Qu'est-ce-qu'une Verrine?

Last time I was at a diner party in France, there was a wave of incredulity when I dropped in the conversation that in London "soirées verrines" were not trendy. Such a statement bought much confusion. Diners needed reassuring, we (the English population) knew, at least, what was a verrine, didn't we?

I have to say that since the conversation was taking place just after the hostess had made an entrance balancing small glasses (or verres) filled with savoury food on a tray, I assume that these were verrines and dismissed the ridiculous question with a "pfffffffff" complemented with shoulder shrugging.

Now I have got to come clean, I had never seen a verrine in my life or if I did, it never occurred to me that it could have a generic name. Mais qu'est-ce-qu'une verrine? It is a confection in a smallish narrow glass, layers of ingredients sweet or savoury.

What are the advantages to layer a dish in a small glass? it looks pretty, it makes smaller portions, perfect as a snack outdoors, an  aperitif or a dessert. It says "Look, I have made an effort in you honor or look how clever I am with presentation", There is no other good reason in my opinion to do such a thing.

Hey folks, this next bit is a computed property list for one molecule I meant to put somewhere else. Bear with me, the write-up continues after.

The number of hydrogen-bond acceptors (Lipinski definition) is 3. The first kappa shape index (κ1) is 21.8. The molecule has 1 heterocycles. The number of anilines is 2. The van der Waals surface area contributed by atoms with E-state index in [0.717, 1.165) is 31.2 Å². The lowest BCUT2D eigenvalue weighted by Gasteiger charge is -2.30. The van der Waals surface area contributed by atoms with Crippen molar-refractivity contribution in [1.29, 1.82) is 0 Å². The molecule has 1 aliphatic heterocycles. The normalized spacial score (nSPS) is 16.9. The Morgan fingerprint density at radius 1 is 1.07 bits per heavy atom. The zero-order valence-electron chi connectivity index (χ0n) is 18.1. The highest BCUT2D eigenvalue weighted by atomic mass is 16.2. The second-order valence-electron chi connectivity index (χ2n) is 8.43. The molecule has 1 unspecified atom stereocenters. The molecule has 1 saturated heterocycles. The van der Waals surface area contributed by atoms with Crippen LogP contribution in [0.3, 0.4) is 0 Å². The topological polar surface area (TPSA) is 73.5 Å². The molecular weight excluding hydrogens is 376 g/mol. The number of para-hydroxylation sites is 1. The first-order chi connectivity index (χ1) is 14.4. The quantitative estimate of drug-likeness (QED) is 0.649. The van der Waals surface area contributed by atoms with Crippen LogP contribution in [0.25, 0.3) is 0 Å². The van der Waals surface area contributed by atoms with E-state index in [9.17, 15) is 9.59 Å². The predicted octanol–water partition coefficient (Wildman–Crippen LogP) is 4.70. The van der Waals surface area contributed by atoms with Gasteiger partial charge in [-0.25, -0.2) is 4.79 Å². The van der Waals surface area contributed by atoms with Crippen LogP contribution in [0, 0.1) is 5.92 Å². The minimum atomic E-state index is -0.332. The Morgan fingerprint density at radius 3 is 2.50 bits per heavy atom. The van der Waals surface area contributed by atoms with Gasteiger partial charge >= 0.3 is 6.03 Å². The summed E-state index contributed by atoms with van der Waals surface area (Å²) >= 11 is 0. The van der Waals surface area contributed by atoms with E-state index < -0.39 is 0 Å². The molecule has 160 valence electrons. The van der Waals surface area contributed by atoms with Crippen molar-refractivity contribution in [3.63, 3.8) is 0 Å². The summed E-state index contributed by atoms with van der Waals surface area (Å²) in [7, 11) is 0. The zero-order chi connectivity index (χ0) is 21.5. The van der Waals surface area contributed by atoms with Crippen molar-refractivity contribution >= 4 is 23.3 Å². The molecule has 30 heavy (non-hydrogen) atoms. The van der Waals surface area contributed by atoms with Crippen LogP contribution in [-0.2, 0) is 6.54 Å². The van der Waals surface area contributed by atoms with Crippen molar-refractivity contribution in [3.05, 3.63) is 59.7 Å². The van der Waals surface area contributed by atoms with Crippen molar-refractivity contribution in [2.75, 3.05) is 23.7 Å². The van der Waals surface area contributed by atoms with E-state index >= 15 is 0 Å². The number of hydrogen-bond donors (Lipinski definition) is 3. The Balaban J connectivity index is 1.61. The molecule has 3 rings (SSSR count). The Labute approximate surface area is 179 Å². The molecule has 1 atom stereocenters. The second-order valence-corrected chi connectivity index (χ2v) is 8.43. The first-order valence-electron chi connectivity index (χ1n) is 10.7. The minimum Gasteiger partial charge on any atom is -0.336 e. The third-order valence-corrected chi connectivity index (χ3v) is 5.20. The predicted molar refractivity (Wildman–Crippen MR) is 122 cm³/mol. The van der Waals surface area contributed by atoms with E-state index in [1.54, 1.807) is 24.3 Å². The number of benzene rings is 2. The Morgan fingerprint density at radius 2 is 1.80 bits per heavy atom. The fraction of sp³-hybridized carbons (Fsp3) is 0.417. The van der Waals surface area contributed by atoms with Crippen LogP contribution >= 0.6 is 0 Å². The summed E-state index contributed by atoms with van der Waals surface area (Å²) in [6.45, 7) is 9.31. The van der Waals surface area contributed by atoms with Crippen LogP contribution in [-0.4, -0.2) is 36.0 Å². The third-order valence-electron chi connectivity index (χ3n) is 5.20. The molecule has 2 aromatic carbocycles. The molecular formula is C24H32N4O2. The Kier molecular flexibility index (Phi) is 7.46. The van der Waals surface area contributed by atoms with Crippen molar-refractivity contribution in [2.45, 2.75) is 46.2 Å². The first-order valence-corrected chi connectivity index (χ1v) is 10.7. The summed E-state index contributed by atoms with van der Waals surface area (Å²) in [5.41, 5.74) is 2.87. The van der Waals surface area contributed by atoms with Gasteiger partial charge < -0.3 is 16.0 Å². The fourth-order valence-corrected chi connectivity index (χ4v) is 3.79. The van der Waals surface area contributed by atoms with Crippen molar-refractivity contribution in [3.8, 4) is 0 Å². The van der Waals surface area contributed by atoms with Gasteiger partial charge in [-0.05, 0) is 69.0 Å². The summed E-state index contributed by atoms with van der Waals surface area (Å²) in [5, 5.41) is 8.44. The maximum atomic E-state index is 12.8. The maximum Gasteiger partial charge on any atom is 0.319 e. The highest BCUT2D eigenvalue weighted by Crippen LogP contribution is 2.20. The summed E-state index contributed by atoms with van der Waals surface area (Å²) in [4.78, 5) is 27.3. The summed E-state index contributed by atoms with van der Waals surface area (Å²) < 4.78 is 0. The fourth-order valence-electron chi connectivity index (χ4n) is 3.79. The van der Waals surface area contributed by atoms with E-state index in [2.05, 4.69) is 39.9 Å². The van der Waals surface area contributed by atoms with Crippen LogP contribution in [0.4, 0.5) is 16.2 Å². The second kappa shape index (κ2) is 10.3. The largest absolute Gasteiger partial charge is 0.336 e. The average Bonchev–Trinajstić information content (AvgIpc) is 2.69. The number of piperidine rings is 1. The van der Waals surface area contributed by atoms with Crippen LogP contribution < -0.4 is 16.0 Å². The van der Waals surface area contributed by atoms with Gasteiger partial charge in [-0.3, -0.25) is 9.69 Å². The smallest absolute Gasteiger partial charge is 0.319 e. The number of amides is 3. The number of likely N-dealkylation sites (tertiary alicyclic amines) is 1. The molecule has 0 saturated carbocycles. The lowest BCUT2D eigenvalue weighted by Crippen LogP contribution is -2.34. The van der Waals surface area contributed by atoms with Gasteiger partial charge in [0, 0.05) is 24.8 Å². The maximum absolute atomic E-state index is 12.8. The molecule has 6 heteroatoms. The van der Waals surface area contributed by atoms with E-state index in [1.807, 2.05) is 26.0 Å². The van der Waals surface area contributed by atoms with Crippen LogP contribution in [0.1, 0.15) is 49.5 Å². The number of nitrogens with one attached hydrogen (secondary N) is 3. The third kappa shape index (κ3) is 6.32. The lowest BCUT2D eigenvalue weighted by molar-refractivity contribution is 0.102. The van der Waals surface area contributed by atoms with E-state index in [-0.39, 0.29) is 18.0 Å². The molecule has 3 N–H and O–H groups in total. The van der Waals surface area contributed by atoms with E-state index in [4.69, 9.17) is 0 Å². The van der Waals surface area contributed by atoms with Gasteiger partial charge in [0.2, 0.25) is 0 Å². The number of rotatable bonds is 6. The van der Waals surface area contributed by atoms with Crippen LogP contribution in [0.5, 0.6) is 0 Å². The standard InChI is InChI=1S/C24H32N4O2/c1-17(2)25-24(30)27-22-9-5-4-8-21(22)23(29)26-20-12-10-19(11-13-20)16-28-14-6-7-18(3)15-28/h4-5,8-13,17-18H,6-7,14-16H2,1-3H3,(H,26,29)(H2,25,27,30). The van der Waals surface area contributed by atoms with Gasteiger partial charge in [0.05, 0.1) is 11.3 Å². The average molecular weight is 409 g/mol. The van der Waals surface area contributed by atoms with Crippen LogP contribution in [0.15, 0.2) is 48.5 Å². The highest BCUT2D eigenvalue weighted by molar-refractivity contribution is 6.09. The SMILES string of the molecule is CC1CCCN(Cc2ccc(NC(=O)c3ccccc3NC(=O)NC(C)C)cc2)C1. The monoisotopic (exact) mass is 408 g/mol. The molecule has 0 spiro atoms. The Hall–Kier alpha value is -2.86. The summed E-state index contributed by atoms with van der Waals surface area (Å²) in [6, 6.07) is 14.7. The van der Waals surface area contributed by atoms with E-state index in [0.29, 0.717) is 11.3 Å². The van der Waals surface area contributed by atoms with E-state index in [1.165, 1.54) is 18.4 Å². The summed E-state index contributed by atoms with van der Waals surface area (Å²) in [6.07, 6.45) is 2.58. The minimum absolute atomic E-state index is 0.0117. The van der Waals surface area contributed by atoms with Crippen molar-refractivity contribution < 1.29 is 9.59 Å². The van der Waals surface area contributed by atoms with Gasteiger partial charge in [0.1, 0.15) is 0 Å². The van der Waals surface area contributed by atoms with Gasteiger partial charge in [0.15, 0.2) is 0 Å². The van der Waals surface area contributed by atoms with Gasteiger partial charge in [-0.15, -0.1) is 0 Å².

However verrines are rather cute with their multicolored layers and it leads to being creative, there is a recipe around which I would love to try if only I had the appropriate "verres" for Verrine of salmon mousse on Boursin, easy and probably rather tasty.

The recipe I want to leave you with is that of a dessert which I had a Russell & Hobbs presentation of their new winter collection but more about that in future post.

 Ginger Biscuits  Yogurt Verrine
makes four

1 Mugs of Greek yogurt
2 Tbsp brown cane sugar
1 tsp vanilla extract
a couple of strawberries
4 crumbled ginger biscuits
the zest of a lime and lime juice

Mix the Greek yogurt with the brown cane sugar and vanilla extract. Keep on the side.
In a small narrow glass layer biscuits and yogurt till you reach the top Add 1/2 strawberry and serve making sure you make an entrance.



Phil in the Kitchen said...

I was surprised by the love of verrines in France. Thanks for reminding me about them, though, because I did come across some very inventive ones. My favourite was a sweet carrot verrine - I must try to recreate it sometime or other.

Solange Berchemin of Pebble Soup said...

Thsnkd got reminding me that I should add a list of examples to show the creativity behind verrines



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